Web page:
The longtime attorney also pitches in for community gatherings, such as the popular Green Halloween Festival, and as a parent volunteer at Grand Ridge Elementary School.
Nina Milligan is a close observer of municipal planning as a member of the Urban Village Development Commission.
The early contender for the open council seat is a voice for the highlands on the commission, although her planning experience is not limited to the hillside neighborhood. Milligan also served on a citizen committee last year to guide redevelopment on almost 90 Rowley Properties-owned acres in the business district. The group delivered a series of recommendations in December.
The council is due to tackle key land-use decisions in months ahead — something Milligan has said she finds appealing.
In addition to official duties, she also helped to organize a series of speeches from city and King County elected leaders during the 2009 campaign season.
Erik Olson is in the running to become the first Talus resident on the seven-member council.
“I’d like to preserve what the city has,” he said. “ I think it’s very important to ensure that we continue on a good path.”
The key to success for a council, he continued, is to present a unified front and for all members to embrace a policy after a decision. He credited the current council for a cordial relationship, even if members disagree.
Olson became a Boeing analyst after a career in the airline industry. Since settling in Talus, he has tracked municipal government through public access Channel 21.
“I feel very good about Issaquah and what Issaquah has to offer,” he said. “Mostly, I’ve gotten that same feedback from other people.”
Mary Lou Pauly
Mary Lou Pauly, a Development Commission member since 1994, has helped shape growth in Issaquah during a population boom. The commission reviews site-development and sign permits for large construction projects.
Pauly, a Canadian immigrant and Squak Mountain resident, received U.S. citizenship in 2008. Now, she can cast ballots in local elections — and serve on the council.
“There’s a variety of opinions and backgrounds on the council, which I think is very, very important,” she said. “I’m glad to hear that it’s just not one voice, one type of opinion.”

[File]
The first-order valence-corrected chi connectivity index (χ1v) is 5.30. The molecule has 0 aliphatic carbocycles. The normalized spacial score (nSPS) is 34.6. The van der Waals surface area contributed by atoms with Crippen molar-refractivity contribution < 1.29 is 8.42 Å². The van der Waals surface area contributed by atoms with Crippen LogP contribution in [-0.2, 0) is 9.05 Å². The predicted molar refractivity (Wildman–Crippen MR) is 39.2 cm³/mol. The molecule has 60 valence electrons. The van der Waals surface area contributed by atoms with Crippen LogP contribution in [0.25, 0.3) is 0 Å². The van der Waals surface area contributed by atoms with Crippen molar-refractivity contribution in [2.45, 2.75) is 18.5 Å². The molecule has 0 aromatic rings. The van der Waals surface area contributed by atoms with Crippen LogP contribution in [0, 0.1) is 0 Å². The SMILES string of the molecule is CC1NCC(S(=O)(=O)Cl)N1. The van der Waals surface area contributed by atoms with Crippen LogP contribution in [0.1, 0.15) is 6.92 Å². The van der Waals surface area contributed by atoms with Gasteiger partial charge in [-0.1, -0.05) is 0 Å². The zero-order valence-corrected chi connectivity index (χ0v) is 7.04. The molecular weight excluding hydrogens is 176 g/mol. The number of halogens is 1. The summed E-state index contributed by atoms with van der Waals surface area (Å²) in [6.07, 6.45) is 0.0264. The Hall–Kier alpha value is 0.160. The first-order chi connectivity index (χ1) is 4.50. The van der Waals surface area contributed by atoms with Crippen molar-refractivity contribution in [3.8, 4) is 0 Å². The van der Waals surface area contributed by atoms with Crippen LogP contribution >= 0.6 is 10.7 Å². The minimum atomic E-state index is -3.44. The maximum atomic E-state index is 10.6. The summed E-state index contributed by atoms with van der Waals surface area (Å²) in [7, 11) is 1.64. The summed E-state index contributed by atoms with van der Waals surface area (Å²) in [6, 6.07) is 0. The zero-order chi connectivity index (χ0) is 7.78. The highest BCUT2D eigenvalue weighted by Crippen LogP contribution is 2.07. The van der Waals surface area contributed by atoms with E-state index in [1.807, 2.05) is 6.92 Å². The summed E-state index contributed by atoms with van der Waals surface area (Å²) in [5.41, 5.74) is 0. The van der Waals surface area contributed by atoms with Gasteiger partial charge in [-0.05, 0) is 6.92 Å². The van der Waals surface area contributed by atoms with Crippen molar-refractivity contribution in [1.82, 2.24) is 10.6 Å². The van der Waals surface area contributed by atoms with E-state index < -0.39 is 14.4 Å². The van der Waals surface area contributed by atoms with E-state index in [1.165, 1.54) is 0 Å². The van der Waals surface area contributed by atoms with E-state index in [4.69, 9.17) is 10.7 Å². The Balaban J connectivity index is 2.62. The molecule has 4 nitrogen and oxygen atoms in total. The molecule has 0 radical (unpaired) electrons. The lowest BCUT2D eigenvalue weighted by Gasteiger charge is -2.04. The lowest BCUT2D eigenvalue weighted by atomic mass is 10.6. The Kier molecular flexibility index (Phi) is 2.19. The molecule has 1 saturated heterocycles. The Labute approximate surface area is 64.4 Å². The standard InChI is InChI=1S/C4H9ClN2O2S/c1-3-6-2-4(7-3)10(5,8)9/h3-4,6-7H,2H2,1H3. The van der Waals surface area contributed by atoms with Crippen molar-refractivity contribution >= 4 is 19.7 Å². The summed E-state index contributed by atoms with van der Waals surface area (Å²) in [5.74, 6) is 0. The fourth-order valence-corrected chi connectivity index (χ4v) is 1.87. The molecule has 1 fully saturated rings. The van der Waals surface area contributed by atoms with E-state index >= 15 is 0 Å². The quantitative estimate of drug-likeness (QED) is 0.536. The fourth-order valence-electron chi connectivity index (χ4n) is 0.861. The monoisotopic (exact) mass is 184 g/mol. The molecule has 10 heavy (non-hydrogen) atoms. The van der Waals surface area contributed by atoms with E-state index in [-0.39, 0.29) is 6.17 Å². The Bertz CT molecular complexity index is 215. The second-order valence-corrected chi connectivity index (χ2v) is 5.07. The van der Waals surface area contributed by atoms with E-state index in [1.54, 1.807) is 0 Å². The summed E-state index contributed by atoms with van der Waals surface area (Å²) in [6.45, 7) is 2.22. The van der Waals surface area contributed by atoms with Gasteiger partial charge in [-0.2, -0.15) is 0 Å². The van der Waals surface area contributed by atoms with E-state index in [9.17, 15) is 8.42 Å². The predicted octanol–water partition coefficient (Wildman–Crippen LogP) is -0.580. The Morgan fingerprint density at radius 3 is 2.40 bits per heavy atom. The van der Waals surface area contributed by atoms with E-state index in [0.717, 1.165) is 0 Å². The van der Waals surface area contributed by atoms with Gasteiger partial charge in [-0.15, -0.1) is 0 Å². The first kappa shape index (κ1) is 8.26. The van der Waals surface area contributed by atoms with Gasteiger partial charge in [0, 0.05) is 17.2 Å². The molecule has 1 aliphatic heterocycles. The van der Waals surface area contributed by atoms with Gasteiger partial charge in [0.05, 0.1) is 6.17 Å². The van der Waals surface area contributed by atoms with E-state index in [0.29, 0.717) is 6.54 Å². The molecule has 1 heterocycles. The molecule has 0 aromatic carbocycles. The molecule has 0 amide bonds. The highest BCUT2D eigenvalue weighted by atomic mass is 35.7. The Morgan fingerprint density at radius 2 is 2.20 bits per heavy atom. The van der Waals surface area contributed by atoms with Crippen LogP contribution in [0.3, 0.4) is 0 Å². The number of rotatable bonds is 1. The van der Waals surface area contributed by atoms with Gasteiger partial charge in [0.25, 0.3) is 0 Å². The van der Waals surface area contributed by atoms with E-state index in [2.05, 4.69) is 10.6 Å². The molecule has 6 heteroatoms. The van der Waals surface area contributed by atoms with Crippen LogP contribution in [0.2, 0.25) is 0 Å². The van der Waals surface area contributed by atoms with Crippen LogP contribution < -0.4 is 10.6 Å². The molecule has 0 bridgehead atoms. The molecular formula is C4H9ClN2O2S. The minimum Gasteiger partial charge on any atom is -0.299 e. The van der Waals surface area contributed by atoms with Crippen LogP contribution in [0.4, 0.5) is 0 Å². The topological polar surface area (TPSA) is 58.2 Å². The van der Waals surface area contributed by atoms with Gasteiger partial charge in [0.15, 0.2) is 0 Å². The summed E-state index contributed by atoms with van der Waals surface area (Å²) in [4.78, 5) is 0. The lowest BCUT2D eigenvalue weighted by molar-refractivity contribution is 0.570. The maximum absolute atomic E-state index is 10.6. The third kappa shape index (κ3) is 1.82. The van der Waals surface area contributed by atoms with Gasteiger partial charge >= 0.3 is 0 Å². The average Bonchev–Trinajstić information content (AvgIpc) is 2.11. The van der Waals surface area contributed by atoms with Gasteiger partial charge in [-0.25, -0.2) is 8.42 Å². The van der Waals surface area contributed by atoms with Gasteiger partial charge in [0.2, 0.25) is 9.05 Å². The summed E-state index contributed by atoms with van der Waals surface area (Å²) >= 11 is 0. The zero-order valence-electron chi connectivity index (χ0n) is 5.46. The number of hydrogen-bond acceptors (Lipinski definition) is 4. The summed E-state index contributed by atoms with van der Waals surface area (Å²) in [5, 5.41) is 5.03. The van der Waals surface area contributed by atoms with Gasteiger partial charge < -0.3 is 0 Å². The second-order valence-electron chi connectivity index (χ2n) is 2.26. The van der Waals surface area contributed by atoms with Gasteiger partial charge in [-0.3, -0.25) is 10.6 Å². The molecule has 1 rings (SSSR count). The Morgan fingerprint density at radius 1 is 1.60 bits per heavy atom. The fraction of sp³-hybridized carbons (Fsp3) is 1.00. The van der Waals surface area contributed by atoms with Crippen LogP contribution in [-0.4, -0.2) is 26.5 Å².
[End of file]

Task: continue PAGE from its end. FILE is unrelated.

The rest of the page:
The former parent volunteer at Issaquah Middle and Issaquah High schools said she looked forward to the interview process.
“It sounds like some really talented and committed people have put their names in,” she said.
Nathan Perea emerged as a fresh-faced contender for a council seat in 2009. Tola Marts cruised to victory in the race. Perea parlayed the experience into other roles.
“When my campaign ended the last time, I wanted to make sure that I stayed engaged and stayed involved and got more experience,” he said.
Mayor Ava Frisinger appointed Perea to the Planning Policy Commission last May. The highlands resident also serves on the Urban Village Development Commission.
Perea and other planning commissioners started to tackle the Central Issaquah Plan — a landmark blueprint for redevelopment — last month.
“We’re actually able to start turning the pages on the proposal, and that’s what we’re doing at PPC. I think that’s going to be the paramount issue in the next year or so.”
Paul Winterstein is known in the community for efforts to improve access to services for the less fortunate and for advocating for more bicycle-friendly roads. The citizen activist sometimes turns up at council meetings to speak about both issues.
Winterstein serves on the Human Services Commission, the group responsible for advising the city administration about human services planning and funding. The group serves a key role in the effort to a human services campus — a clearinghouse for medical care, employment assistance and more — in Issaquah.
Beyond City Hall, the Squak Mountain resident helped bring the Tent City 4 homeless encampment to Issaquah in early 2010 and formed the Issaquah Bicycle Club last year to unite local bicyclists. Winterstein also managed Marts’ successful council campaign against Perea.
- Agenda: candidate interviews
- 7 p.m. March 1
- Council Chambers, City Hall South, 135 E. Sunset Way